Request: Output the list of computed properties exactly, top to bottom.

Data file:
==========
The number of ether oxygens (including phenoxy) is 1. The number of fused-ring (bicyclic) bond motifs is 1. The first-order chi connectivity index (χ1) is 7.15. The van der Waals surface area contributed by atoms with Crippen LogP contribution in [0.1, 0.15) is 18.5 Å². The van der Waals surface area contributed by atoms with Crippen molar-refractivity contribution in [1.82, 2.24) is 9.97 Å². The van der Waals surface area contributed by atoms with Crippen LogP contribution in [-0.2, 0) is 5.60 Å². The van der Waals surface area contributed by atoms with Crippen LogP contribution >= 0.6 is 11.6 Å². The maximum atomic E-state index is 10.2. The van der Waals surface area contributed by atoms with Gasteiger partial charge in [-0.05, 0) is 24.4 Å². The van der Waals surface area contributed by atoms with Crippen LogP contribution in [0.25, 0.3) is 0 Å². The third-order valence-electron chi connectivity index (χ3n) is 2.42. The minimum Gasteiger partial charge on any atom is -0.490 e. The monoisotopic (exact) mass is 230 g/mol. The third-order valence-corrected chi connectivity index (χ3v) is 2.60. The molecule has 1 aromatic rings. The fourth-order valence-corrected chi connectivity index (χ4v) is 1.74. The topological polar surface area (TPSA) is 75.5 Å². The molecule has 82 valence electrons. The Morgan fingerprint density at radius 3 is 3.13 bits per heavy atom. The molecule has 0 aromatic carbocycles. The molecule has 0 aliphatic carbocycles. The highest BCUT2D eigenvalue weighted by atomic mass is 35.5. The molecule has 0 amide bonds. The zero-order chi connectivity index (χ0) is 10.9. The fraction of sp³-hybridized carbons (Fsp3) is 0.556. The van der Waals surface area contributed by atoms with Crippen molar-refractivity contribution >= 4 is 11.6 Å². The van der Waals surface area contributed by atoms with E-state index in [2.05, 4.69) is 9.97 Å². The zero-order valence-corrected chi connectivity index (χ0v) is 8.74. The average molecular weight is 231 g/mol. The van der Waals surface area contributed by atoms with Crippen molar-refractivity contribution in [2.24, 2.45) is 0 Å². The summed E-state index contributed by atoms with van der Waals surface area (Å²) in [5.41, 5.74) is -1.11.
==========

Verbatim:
The number of ether oxygens (including phenoxy) is 1. The number of fused-ring (bicyclic) bond motifs is 1. The first-order chi connectivity index (χ1) is 7.15. The van der Waals surface area contributed by atoms with Crippen LogP contribution in [0.1, 0.15) is 18.5 Å². The van der Waals surface area contributed by atoms with Crippen molar-refractivity contribution in [1.82, 2.24) is 9.97 Å². The van der Waals surface area contributed by atoms with Crippen LogP contribution in [-0.2, 0) is 5.60 Å². The van der Waals surface area contributed by atoms with Crippen LogP contribution >= 0.6 is 11.6 Å². The maximum atomic E-state index is 10.2. The van der Waals surface area contributed by atoms with Gasteiger partial charge in [-0.05, 0) is 24.4 Å². The van der Waals surface area contributed by atoms with Crippen LogP contribution in [0.25, 0.3) is 0 Å². The third-order valence-electron chi connectivity index (χ3n) is 2.42. The minimum Gasteiger partial charge on any atom is -0.490 e. The monoisotopic (exact) mass is 230 g/mol. The third-order valence-corrected chi connectivity index (χ3v) is 2.60. The molecule has 1 aromatic rings. The fourth-order valence-corrected chi connectivity index (χ4v) is 1.74. The topological polar surface area (TPSA) is 75.5 Å². The molecule has 82 valence electrons. The Morgan fingerprint density at radius 3 is 3.13 bits per heavy atom. The molecule has 0 aromatic carbocycles. The molecule has 0 aliphatic carbocycles. The highest BCUT2D eigenvalue weighted by atomic mass is 35.5. The molecule has 0 amide bonds. The zero-order chi connectivity index (χ0) is 10.9. The fraction of sp³-hybridized carbons (Fsp3) is 0.556. The van der Waals surface area contributed by atoms with Crippen molar-refractivity contribution >= 4 is 11.6 Å². The van der Waals surface area contributed by atoms with E-state index in [2.05, 4.69) is 9.97 Å². The zero-order valence-corrected chi connectivity index (χ0v) is 8.74. The average molecular weight is 231 g/mol. The van der Waals surface area contributed by atoms with Crippen molar-refractivity contribution in [2.24, 2.45) is 0 Å². The summed E-state index contributed by atoms with van der Waals surface area (Å²) in [5.41, 5.74) is -1.11.